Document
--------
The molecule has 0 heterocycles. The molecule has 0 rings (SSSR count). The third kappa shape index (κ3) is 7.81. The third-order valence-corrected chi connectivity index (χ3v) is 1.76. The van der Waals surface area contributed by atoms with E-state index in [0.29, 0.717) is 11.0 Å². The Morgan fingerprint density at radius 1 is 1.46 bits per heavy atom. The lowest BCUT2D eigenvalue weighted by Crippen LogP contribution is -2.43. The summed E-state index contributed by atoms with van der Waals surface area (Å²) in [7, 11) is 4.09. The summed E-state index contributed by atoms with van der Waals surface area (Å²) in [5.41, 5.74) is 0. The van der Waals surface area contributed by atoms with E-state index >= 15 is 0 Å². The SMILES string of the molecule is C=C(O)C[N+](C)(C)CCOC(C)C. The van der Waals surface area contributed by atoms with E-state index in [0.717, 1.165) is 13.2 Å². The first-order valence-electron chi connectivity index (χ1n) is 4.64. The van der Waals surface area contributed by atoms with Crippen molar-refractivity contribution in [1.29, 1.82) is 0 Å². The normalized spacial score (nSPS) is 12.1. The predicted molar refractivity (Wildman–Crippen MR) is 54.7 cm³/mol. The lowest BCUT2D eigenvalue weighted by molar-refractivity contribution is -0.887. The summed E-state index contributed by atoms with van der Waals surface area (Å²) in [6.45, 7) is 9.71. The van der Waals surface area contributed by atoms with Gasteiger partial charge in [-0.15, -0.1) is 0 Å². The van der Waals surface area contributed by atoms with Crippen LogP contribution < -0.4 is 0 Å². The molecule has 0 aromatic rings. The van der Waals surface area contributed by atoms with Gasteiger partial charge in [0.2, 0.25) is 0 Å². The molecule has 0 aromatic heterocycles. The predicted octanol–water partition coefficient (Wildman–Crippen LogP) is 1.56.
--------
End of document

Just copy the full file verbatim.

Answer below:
The molecule has 0 heterocycles. The molecule has 0 rings (SSSR count). The third kappa shape index (κ3) is 7.81. The third-order valence-corrected chi connectivity index (χ3v) is 1.76. The van der Waals surface area contributed by atoms with E-state index in [0.29, 0.717) is 11.0 Å². The Morgan fingerprint density at radius 1 is 1.46 bits per heavy atom. The lowest BCUT2D eigenvalue weighted by Crippen LogP contribution is -2.43. The summed E-state index contributed by atoms with van der Waals surface area (Å²) in [7, 11) is 4.09. The summed E-state index contributed by atoms with van der Waals surface area (Å²) in [5.41, 5.74) is 0. The van der Waals surface area contributed by atoms with E-state index >= 15 is 0 Å². The SMILES string of the molecule is C=C(O)C[N+](C)(C)CCOC(C)C. The van der Waals surface area contributed by atoms with E-state index in [0.717, 1.165) is 13.2 Å². The first-order valence-electron chi connectivity index (χ1n) is 4.64. The van der Waals surface area contributed by atoms with Crippen molar-refractivity contribution in [1.29, 1.82) is 0 Å². The normalized spacial score (nSPS) is 12.1. The predicted molar refractivity (Wildman–Crippen MR) is 54.7 cm³/mol. The lowest BCUT2D eigenvalue weighted by molar-refractivity contribution is -0.887. The summed E-state index contributed by atoms with van der Waals surface area (Å²) in [6.45, 7) is 9.71. The van der Waals surface area contributed by atoms with Gasteiger partial charge in [-0.15, -0.1) is 0 Å². The van der Waals surface area contributed by atoms with Crippen LogP contribution < -0.4 is 0 Å². The molecule has 0 aromatic rings. The van der Waals surface area contributed by atoms with Gasteiger partial charge in [0.2, 0.25) is 0 Å². The molecule has 0 aromatic heterocycles. The predicted octanol–water partition coefficient (Wildman–Crippen LogP) is 1.56.